1. Bat

  2. Bontebok - NEW

  3. Crocodile

  4. Domestic Animal (Other)

  5. Domestic Animal (Sheep/Goat) - NEW

  6. Error

  7. Fire

  8. Insect Spider

  9. Monkey (Colobus)

  10. Monkey (Sykes)

  11. Oribi

  12. Other

  13. Otter

  14. Pangolin

  15. Roan

  16. Sable

  17. Seal (Grey) - NEW

  18. Seal (Harbour) - NEW

  19. Unknown

  20. Weasel (African Snake)

  21. Weasel (White Nape)

  22. Vehicle (Bike)

How do you know if your image has been detected or not?

Before detecting an image, you can see the image in your Manage Images list, in your CSV export, and view the image itself and its details in the Image Details screen, but it will have no labels listed or boxes displayed.

You will be able to search for the image by camera or filename, but not by species, as WildID doesn’t yet know what species are present in the image. The image will thus not be included in your species counts in the Dashboard.

Example WildID screen showing Card view with images that have and have not yet been detected.

Can you re-detect images?

Right now you cannot re-detect images in WildID through the website.

We are able to do so in the backend, so if you need to do this for a good reason, please contact us to discuss.


We will be adding the ability to re-submit selected images for re-detection.

For example, the current model may not find an animal that does exist in one of your images, but a future model, better trained, may be able to pick it up. We’ll aim to let you resubmit especially “No animal” images, and possibly those images you have marked as incorrect.

We will keep a history of the results from each detection, so that it is possible to see how the model matures over time.

Detection queue priorities and speed

We are currently processing camera trap images at a rate of about 5 seconds per image.

We prioritise images for detection in the following way:

  • Single detect images submitted through the WildID website are submitted with priority 1.

  • Bulk detect images submitted through the WildID website are submitted with priority 2.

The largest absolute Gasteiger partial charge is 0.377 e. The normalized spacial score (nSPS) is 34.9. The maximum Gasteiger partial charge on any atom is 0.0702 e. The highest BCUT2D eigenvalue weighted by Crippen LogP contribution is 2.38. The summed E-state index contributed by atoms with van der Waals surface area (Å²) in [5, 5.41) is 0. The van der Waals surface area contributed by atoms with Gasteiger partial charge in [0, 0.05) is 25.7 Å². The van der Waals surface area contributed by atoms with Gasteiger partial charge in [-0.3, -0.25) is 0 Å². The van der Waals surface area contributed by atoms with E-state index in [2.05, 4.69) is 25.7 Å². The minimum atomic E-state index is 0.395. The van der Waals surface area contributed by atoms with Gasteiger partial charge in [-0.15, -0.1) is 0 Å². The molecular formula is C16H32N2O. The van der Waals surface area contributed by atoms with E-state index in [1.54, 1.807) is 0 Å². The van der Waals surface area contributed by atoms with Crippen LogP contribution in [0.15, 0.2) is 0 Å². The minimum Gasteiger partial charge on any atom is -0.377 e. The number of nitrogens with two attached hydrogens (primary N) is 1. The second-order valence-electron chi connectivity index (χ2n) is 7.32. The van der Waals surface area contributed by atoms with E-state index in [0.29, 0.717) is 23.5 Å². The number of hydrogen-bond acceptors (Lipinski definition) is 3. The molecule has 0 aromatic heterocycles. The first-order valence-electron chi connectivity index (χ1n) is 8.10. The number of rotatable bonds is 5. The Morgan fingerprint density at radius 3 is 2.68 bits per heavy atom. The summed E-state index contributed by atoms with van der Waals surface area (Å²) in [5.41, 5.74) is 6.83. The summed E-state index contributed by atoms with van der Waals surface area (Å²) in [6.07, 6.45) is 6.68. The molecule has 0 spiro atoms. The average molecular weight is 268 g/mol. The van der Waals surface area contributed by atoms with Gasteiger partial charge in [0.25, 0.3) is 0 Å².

• Huge numbers of images uploaded, for example when an organization comes on board and has a large image backlog, are submitted with priority 3.

At any one time, the detection model will look for the next image to process, and select submitted images in order of priority. This means that if an Organisation 1 has submitted TB worth of data, and Organization 2 has submitted 500 images through bulk detect in the website, and you in Organisation 3 are doing a demo to your colleagues and press the Single Detect, your Single detect will get processed first, and when the detection engine has some spare time it will focus on the bulk detect and then the backlog images.

If you need to process a batch of images more urgently than normal for a good reason, please speak to us about increasing the priority of your image batch.


We monitor the processing speeds, and as pressure on the queues gets higher (more users with more images) and the time from submitting your images for detection to the time when all your images are processed gets longer, we will add additional queues and servers based on demand.

Data returned and stored when you detect an image

When you submit an image for detection, WildID submits the image via API to our machine learning model, which evaluates the image, and returns predictions. For each object that the model finds and recognizes in the image, it returns: